The Pope has used his annual Christmas message to appeal for peace in conflict zones including Yemen and Syria.

The two countries have both been ravaged by civil war for years, pushing their people into humanitarian crises.

"My wish for a happy Christmas is a wish for fraternity. Fraternity among individuals of every nation and culture," Pope Francis said on Tuesday.

The Pontiff was giving his yearly "Urbi et Orbi" (To the City and to the World) address in the Vatican.

"My thoughts turn to Yemen, in the hope that the truce brokered by the international community may finally bring relief to all those children and people exhausted by war and famine," he said from the balcony of St Peter's Basilica, addressing the square below.

He also said he hoped the international community would "work decisively for a political solution" in Syria - a country that is approaching its eighth year of civil war.

"So that the Syrian people, especially all those who were forced to leave their own lands and seek refuge elsewhere, can return to live in peace in their own country," he added.

The United Nations says more than 6 million civilians have been displaced there since the war there began.

His address also alluded to worldwide tensions over migration, saying that God wanted "love, acceptance, respect" throughout all humanity.

"Our differences, then, are not a detriment or a danger - they are a source of richness," he said.

Pope Francis revealed his hope for renewed talks between the Israelis and Palestinians to "undertake a journey of peace that can put an end to a conflict that for over 70 years has lacerated the land chosen by the Lord to show his face of love".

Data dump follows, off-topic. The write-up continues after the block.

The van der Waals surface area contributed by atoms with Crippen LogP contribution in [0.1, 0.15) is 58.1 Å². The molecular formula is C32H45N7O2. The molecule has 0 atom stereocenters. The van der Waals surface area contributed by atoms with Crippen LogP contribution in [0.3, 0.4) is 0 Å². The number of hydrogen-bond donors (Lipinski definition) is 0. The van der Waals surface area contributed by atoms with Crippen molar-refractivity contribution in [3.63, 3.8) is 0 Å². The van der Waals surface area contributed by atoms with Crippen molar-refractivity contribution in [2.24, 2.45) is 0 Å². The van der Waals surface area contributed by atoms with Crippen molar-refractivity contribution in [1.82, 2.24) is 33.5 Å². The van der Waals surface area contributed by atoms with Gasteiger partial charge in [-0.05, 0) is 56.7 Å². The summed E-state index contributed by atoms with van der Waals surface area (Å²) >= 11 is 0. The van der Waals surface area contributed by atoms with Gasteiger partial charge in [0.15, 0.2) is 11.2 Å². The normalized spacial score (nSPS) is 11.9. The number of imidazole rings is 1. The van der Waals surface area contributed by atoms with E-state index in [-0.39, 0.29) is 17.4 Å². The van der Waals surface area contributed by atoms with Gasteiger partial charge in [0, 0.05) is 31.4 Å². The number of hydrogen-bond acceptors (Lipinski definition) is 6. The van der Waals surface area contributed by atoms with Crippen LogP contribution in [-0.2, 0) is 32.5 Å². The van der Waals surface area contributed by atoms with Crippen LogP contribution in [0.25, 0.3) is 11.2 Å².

The 82-year-old is the first Pope from Latin America - a region he also referenced in his annual address, calling for political reconciliation in Nicaragua and Venezuela.

The Pontiff also referenced Ukraine, as well as the millions of people displaced in Africa.

The address comes one day after Pope Francis' traditional Christmas Eve message, in which he condemned the huge divide between the world's rich and poor.

In his homily, Pope Francis said the birth of Christ pointed to a new way to live "not by devouring and hoarding, but by sharing and giving".

He continued: "Let us ask ourselves: Do I really need all these material objects and complicated recipes for living? Can I manage without all these unnecessary extras and live a life of greater simplicity?

The Pope has made highlighting the plight of the poor a key theme of his papacy.